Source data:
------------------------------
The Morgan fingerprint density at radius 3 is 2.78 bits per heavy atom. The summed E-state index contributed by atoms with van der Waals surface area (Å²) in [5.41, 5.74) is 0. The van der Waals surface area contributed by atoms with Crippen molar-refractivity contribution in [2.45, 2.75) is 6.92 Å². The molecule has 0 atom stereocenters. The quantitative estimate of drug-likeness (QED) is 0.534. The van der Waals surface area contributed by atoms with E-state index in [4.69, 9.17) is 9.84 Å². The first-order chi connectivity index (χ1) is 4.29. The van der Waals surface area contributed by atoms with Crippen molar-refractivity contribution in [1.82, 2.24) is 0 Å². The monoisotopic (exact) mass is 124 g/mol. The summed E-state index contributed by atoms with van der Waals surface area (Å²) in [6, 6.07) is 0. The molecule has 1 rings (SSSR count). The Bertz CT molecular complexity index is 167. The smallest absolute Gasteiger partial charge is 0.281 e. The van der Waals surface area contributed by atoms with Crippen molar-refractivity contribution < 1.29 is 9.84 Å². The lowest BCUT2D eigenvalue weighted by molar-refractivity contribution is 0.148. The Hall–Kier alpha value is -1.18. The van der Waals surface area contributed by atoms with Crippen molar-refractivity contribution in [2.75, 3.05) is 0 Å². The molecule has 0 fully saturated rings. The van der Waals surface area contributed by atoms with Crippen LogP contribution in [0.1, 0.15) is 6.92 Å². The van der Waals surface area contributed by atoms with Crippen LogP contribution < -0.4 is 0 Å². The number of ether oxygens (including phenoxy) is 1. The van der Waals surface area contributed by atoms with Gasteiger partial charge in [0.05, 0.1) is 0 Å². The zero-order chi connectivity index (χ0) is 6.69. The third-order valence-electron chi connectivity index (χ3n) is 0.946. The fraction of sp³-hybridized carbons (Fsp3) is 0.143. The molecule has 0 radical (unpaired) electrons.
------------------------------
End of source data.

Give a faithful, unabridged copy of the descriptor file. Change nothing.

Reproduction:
The Morgan fingerprint density at radius 3 is 2.78 bits per heavy atom. The summed E-state index contributed by atoms with van der Waals surface area (Å²) in [5.41, 5.74) is 0. The van der Waals surface area contributed by atoms with Crippen molar-refractivity contribution in [2.45, 2.75) is 6.92 Å². The molecule has 0 atom stereocenters. The quantitative estimate of drug-likeness (QED) is 0.534. The van der Waals surface area contributed by atoms with E-state index in [4.69, 9.17) is 9.84 Å². The first-order chi connectivity index (χ1) is 4.29. The van der Waals surface area contributed by atoms with Crippen molar-refractivity contribution in [1.82, 2.24) is 0 Å². The monoisotopic (exact) mass is 124 g/mol. The summed E-state index contributed by atoms with van der Waals surface area (Å²) in [6, 6.07) is 0. The molecule has 1 rings (SSSR count). The Bertz CT molecular complexity index is 167. The smallest absolute Gasteiger partial charge is 0.281 e. The van der Waals surface area contributed by atoms with Crippen molar-refractivity contribution < 1.29 is 9.84 Å². The lowest BCUT2D eigenvalue weighted by molar-refractivity contribution is 0.148. The Hall–Kier alpha value is -1.18. The van der Waals surface area contributed by atoms with Crippen molar-refractivity contribution in [2.75, 3.05) is 0 Å². The molecule has 0 fully saturated rings. The van der Waals surface area contributed by atoms with Crippen LogP contribution in [0.1, 0.15) is 6.92 Å². The van der Waals surface area contributed by atoms with Crippen LogP contribution < -0.4 is 0 Å². The number of ether oxygens (including phenoxy) is 1. The van der Waals surface area contributed by atoms with Gasteiger partial charge in [0.05, 0.1) is 0 Å². The zero-order chi connectivity index (χ0) is 6.69. The third-order valence-electron chi connectivity index (χ3n) is 0.946. The fraction of sp³-hybridized carbons (Fsp3) is 0.143. The molecule has 0 radical (unpaired) electrons.